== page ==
One by Monday: Inside Kennesaw’s little known, fiercely fan-followed rock band
December 8, 2014
When I entered One by Monday, my friend Noah’s rock band, I assumed that I was just filling an empty void at drummer for a small Halloween gig. Little did I know, “OBM” would still be trucking along over four years later.
One by Monday, consisting of Noah Schindler, Will Sutherland, Eric Ramos, and myself, is well-traveled, at least within the area. Over the years, we played at various venues, including Atlanta’s Hard Rock Cafe, The Masquerade, Swayze’s, and Legacy Park’s amphitheater.
Throughout the duration of this project, I learned a lot about my fellow bandmates. Their musical qualities, influences, and various idiosyncrasies are exclusively documented here.
Sutherland, heavily influenced by The Eagles and My Chemical Romance, serves as the bassist for OBM. However, the stereotype that every bassist is replaceable, proves false in this instance. Upon hearing another band member’s idea for a song, Will can spontaneously create an accompanying bass riff. Not only does Will provide a solid foundation for the band (and the venue for practice), but he also possesses an eclectic variety of useful musical skills.
Ramos offered a quirky description of his bandmate: “Will is a gracious gentleman who likes slow walks on the beach and piña coladas.”
When not mastering the art of recording, or making covers of Milky Chance’s “Stolen Dance,” you may find Sutherland, the self-described “je ne sais quoi of One by Monday,” venturing outside his comfort zone, and creating radical dubstep tunes. And, as the most hardcore OBM fans can attest to, he has also been busy honing his vocal capabilities. On July 4 this past summer, with frontman Schindler in Boston, Sutherland stepped up and took on singing duties to go along with his difficult bass parts.
Ramos exists as an opposite of sorts to Sutherland. Where Will is laid-back and relatively reserved, Eric can be raucous and goofy. Yet the two also coexist quite cohesively; you rarely see one without the other. Ramos’s guitar-shredding mastery remain seemingly unparalleled, at least locally; I have yet to see anyone solo better than him. What may come as a surprise, however, are Eric’s skillful drumming chops.
The original drummer of One by Monday before I entered the fray, Ramos probably remains the best drummer in the band, in my opinion. Eric derives this talent in part from his time as a leading percussionist in NC’s marching band. In fact, by listening to his music selection, which includes Hans Zimmer’s The Dark Knight soundtrack and various marching band themes, one could argue that his true musical passion lies within classical, instrumental compositions.
“Eric is a snowy peak of virtuosity,” Sutherland declared.
Schindler, a massive Doors fan, brings to the table a stage presence that no other member can produce. With his fervent passion, charming charisma, and wacky theatrics, Noah fits the role of frontman impeccably, along with providing his voice and rhythm guitar work. His creative lyrics range anywhere from summer romances to Game of Thrones references. Practice proves exponentially more amusing with Schindler in the fold.
“Noah is a good frontman. He’ll be a good model for Old Navy one day,” Ramos said.
With his acting commitments a priority, Schindler fights hard to balance his endeavors. Noah transferred from NC after his sophomore year to join Pebblebrook’s esteemed performing arts Magnet program, where he found astounding success. Last year, he was crowned as the best actor in the junior class. With aspirations to continue acting in college, Schindler could find himself on Broadway in coming years.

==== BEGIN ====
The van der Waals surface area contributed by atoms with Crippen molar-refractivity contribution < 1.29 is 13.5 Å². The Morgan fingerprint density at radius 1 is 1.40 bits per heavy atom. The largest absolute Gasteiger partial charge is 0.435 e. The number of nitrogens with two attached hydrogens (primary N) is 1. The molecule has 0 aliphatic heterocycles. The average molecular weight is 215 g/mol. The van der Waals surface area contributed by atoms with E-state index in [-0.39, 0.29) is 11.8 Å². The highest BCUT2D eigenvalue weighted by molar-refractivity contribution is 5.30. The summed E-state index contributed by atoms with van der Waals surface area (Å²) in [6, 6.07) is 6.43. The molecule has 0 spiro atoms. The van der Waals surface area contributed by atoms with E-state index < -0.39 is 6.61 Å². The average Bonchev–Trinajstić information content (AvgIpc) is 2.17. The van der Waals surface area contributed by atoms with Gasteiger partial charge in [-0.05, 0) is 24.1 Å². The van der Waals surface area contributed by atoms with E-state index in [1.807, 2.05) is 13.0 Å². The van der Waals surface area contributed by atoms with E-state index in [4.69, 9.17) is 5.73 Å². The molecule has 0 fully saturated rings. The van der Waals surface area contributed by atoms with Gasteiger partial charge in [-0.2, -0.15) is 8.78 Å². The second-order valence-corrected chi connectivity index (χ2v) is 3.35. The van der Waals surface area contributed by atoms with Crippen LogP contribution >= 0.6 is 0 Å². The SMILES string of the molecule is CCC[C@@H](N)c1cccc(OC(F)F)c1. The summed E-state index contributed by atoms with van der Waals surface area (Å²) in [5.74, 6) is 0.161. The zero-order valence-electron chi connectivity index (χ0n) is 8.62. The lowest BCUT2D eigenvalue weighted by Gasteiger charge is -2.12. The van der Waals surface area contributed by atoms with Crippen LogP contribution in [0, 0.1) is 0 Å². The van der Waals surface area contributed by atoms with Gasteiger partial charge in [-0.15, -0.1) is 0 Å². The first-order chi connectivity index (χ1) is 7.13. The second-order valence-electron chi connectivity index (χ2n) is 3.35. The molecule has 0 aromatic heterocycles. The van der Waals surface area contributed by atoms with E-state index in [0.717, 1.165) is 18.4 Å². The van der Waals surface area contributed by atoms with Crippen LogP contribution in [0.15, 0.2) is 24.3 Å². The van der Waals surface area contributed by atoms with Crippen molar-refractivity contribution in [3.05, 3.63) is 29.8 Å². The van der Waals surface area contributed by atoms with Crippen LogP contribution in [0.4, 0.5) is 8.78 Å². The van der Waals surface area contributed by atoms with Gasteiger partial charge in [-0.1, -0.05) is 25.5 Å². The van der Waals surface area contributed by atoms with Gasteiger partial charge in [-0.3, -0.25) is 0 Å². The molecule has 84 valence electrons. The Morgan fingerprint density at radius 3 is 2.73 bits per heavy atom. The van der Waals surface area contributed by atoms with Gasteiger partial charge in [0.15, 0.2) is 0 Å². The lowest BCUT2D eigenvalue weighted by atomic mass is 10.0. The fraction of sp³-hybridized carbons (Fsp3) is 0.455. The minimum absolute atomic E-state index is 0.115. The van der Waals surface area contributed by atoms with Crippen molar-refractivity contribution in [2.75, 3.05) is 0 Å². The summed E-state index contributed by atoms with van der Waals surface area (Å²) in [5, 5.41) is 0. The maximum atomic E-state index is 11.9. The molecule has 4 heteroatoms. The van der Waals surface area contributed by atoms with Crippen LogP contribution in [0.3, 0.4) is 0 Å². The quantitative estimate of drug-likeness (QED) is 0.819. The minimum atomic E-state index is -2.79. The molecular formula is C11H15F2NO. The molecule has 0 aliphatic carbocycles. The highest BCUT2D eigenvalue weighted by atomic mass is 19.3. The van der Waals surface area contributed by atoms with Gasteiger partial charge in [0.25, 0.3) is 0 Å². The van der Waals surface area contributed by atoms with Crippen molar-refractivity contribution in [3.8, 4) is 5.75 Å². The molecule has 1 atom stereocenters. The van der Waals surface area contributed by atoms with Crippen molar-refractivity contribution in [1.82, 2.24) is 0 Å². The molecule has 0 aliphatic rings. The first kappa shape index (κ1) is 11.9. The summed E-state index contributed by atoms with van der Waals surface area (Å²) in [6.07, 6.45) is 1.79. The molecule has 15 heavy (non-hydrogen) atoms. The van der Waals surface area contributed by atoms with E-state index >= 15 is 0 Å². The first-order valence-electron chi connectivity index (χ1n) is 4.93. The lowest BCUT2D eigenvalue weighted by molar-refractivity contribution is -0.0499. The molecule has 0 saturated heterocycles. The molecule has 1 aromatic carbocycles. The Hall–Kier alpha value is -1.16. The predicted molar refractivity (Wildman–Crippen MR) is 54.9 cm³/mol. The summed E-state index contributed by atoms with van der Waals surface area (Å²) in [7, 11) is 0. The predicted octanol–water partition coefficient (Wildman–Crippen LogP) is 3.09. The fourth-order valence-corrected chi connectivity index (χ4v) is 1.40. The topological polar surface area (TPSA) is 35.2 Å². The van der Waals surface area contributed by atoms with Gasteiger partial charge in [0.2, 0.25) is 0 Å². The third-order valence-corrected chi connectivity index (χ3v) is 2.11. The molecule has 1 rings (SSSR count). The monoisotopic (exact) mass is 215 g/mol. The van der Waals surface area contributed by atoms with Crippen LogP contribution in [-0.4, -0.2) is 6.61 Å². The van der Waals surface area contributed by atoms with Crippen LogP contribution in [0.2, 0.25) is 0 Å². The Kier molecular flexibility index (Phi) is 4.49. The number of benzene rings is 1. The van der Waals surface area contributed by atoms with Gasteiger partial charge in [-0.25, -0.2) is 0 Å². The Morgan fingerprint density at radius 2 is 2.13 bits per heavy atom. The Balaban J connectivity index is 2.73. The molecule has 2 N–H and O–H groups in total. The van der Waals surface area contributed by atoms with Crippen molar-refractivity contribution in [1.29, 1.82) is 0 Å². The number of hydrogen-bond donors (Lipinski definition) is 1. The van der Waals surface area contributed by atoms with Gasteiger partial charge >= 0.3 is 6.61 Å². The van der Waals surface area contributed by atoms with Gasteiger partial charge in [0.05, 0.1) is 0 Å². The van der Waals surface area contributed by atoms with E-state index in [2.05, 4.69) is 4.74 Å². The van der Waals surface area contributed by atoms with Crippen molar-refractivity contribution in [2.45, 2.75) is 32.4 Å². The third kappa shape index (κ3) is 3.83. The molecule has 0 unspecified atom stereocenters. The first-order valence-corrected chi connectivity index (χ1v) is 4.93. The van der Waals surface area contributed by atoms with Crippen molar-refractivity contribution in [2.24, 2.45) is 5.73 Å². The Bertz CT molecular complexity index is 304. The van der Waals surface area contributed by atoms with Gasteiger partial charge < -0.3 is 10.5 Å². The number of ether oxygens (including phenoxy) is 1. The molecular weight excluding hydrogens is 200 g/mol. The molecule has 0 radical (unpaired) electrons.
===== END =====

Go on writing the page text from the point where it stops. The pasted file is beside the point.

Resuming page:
Practices are laid-back while simultaneously energetic; focused while spontaneous. One thing remains consistent—we give it all we have. Noah is liable to lose his voice, and I am notorious for leaving with blisters from drumming. Without this type of passion, One by Monday would not be able put on the types of shows we have become known for.
What goes on after practice for OBM? On the average day, one would be hard-pressed not to find us playing some video games after a long rehearsal. Nintendo’s crossover fighting game, Super Smash Bros. Brawl remains our favorite, by far. An admittedly one-sided rivalry of sorts has developed over the years, with Snake (Noah) and Ike (me) absolutely dominating Samus (Will) and Lucas (Eric). The dream team of Snake’s tactical grenade launching and Ike’s relentless pulverization remains unstoppable.
“Cameron and I are currently undefeated at the lifestyle of Smash. Unless pigs sing or the fat lady flies, that streak will never be broken,” Schindler said.
Not to say that we are confined to one game. The vintage Dragon’s Lair arcade game provided a frustratingly addictive phase for OBM. And on a nice day, the friendly competition moves outside. Using the same teams, One by Monday fights for basketball glory, with similar results: utter domination from Noah and I.
What comes next for the Kennesaw-based band? With Will and Eric in college, practice time remains sparse. However, hopes for the band remain high.
“Eventually, we want to record an album and rock the world,” Ramos said.
Many remain familiar with OBM’s “Cookies N’ Creme” and “Summer Woman.” The goal is that our lesser-known songs, such as “Ode to Winterfell” or “Jesus Is My Man,” a satire on religious music, can become just as recognizable in the future, once recorded.
No one knows for sure how much longer OBM will continue on. But the bonds and camaraderie forged will never disappear.